This ultimate guide on soil survey will help you to understand what is soil survey, types, methods, procedure, and importance. Moreover get to know the importance of surveying the soil.
Soil is one of the major component that controls the vegetation of an area. Hence from the perspective of agriculture understanding soil becomes very important. It helps agriculturists to plan cropping over an area effectively.
There are various approach that helps us to understand soil, such as soil sampling through which we get to know the nutrients composition. One such method to understand soil is through surveying.
What Is Soil Survey?
Soil survey is the study of soil morphology in the field, evidence of diagnostic soil properties in the laboratory, classification of soils in the area, plotting their extent and boundaries on a map, and prediction of adaptability of soils to various uses.
Soil survey and mapping can help in lot of activities such as:
1) It can help in providing information for developing optimum land use plans and bringing new areas under farming uses.
2) Surveying helps in detecting disease infested and nutrient deficit areas.
3) For land settlement, tax appraisal, locating structures, and in public sanitation works.
4) Describing problematic soils such as waterlogged, eroded, saline, and waste lands.
5) Transfer of technology under different soil conditions and their management practices.
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Types Of Soil Survey
We can classify soil survey mainly into 4 types depending on objective, method, type of base map available, and the intensity of observations.
1) Reconnaissance Survey,
2) Detailed Survey,
3) Detailed-reconnaissance Survey,
4) Semi-detailed Survey.
To prepare and get information related to current conditions, resources in the planning area we practice reconnaissance survey. It is less elaborate, for surveying larger areas, and is a rapid type of survey.
The soil boundaries in this survey are not totally traversed but drawn partially.
Scale of Reconnaissance survey: 1:100,000 – 1:250,000.
Purpose: Systematic land resources inventory for planning and agriculture development.
We practice detailed survey to generate very detailed information on soil and land characteristics. Watersheds are taken up for detailed survey to generate data base on soil which are prerequisite for village level plant.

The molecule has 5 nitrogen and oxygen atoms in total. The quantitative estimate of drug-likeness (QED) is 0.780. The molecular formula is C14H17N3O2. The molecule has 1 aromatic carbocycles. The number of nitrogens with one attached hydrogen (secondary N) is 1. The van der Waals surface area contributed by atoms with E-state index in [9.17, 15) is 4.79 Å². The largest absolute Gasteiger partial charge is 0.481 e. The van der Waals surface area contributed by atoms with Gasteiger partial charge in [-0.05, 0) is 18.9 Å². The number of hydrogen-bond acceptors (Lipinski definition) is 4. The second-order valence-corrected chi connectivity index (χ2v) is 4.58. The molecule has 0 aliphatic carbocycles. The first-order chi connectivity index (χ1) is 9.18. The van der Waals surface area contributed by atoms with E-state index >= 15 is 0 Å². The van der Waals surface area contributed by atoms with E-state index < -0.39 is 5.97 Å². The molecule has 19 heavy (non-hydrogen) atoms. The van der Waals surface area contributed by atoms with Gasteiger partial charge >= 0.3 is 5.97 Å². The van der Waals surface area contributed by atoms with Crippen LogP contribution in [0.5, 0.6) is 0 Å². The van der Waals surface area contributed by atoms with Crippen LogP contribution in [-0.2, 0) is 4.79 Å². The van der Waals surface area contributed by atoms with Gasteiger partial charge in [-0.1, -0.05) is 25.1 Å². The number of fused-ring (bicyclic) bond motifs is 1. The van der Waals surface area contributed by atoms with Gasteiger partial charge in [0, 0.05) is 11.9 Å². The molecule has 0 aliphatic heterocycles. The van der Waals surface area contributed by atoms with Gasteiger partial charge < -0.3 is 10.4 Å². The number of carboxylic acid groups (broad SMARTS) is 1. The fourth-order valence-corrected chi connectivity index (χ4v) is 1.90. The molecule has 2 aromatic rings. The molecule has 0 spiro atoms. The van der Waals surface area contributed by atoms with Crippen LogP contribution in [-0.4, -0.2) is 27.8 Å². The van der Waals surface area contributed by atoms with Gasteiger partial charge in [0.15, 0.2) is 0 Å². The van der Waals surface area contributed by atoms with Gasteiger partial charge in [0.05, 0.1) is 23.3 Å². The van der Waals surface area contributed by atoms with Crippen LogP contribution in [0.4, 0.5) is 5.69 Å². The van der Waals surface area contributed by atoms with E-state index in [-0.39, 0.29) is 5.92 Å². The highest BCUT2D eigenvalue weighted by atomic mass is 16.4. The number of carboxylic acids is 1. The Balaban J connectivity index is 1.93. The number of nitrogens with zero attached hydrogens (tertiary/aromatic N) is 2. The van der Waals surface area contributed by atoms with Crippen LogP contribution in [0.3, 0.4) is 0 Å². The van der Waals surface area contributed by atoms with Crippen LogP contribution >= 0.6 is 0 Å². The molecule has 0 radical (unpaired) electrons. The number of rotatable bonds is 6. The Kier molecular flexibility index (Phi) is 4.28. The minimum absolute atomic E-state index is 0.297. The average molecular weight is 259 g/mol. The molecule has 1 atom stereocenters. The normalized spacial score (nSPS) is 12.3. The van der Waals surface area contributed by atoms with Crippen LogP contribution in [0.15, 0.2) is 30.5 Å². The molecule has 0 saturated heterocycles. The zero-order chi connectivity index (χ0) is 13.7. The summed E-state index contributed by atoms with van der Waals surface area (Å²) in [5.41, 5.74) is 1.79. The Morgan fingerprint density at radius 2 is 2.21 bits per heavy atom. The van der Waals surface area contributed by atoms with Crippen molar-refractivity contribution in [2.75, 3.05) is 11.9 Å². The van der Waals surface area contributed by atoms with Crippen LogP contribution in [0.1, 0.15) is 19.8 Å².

Boundaries of the soil units are clear from observations by actual traverses throughout the course of the boundary. It helps in proper assessment of soil properties, terrain, and other aspects.
Scale of Detailed Survey: 1:4,000 – 1:8,000 (Cadastral Map); 1:10,000 – 1:15,000 (Aerial Photographs).
Purpose: For farm planning, better soil management practices for conservation and improving soil fertility.
It is a combination of reconnaissance and detailed survey. It helps in understanding distribution of soil classes of series and their phases. We practice this survey over area with low potentialities.
We practice this survey for very detailed study of some selected strips cutting across many aerial photo interpretation units for developing correlation between API units and soils.
Scale of Semi-detailed Survey: 1:20,000 – 1:50,000
Purpose: For project feasibility studies and land use development.
Other than these, there are two types of soil surveys that have been recognized recently. They are Exploratory and Rapid Reconnaissance Survey.
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Methodology Of Soil Survey
1) Background Study,
2) Ground verification of collected geo-referenced information such as Aerial photographs or remote sensing data,
3) Soil sampling and in-depth soil profile analysis,
4) Analysis in laboratory,
5) Data crunching, map production, interpretation, and reporting.